2. Stool examinations – To look for infective pathogens that cause diarrhea. Giardia can be diagnosed this way as well.

3. Changing to a lactose free diet – If the symptoms subside, it could be that they were due to lactose intolerance and not IBS.

4. Barium studies – To diagnose inflammatory bowel disease which is an alternate cause for diarrhea.


The treatment of IBS is primarily supportive.

1. Dietary and lifestyle modification

In patients who predominantly suffer from constipation, a high fiber diet may be beneficial. However, this can increase the sensation of bloating that patients’ experience so may need to be tailored to each individual patient’s needs. However, while the theory of this sounds good, in practice its actual benefit is yet to be clearly demonstrated. If consumed, patients should consume soluble fiber like ispaghula rather than insoluble fibre like bran.

Certain foods that are preferably avoided include caffeine, alcohol, fizzy drinks and processed foods. Meals should be eaten on time without long gaps in between. Hydration is essential as well. In patients who have diarrhea as a predominant symptom, artificial sweeteners that contain sorbitol must be avoided.

2. Drug treatment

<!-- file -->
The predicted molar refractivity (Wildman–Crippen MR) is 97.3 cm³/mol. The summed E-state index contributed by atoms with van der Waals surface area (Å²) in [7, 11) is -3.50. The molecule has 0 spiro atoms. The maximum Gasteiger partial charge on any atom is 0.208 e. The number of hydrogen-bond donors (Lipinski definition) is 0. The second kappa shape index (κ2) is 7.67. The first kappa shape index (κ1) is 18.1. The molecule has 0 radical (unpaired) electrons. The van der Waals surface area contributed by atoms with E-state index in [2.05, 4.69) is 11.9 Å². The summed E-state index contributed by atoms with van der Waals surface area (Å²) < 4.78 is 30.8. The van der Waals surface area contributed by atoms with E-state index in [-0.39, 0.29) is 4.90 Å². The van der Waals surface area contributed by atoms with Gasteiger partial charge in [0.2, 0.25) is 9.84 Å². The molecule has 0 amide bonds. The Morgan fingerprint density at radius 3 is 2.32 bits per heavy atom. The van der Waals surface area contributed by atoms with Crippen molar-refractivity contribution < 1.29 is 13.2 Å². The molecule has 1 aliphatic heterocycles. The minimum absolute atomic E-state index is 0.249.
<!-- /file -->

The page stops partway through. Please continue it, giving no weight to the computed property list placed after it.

Drug treatments do not provide a cure, but only help in symptoms control.

In patients who have significant amount of abdominal pain, antispasmodic agents must be prescribed to help relive this. Laxatives are useful for patients with constipation as the predominant symptom.

However, lactulose must be avoided. In patients with diarrhoea, loperamide seems to be extremely effective.

It is important to bear in mind that different patients will respond differently to different laxatives, so treatment will need to be individualized for each patient.

In patients who have rather severe abdominal pain in whom normal antispasmodic agents are ineffective, tricyclic antidepressants or selective serotonin re-uptake inhibitors can be prescribed. However, if these are prescribed, patients need to be monitored for the development of side effects.

3. Cognitive behavioral therapy

This form of psychotherapy in fact helps patients manage the condition better, as a long history of IBS can have a significant impact on the quality of life of patients, thus causing mental stress. It has also been found to reduce the symptom severity as well, and is useful if medical therapy fails.

4. Complimentary treatments

There are no complimentary treatments that are effective in managing IBS, and are therefore not recommended.


IBS is not life threatening. Despite the symptoms, patients will still live the average duration of other people.


Irritable Bowel Syndrome is a chronic disorder characterized by abdominal pain, bloating and diarrhea. While there is no cure available, it is not life threatening and has no effect on the longevity of patients. Dietary modifications and drug treatments can help effectively control symptoms and help patients lead a good quality of life.


1. Irritable Bowel Syndrome NICE guideline – Retrieved from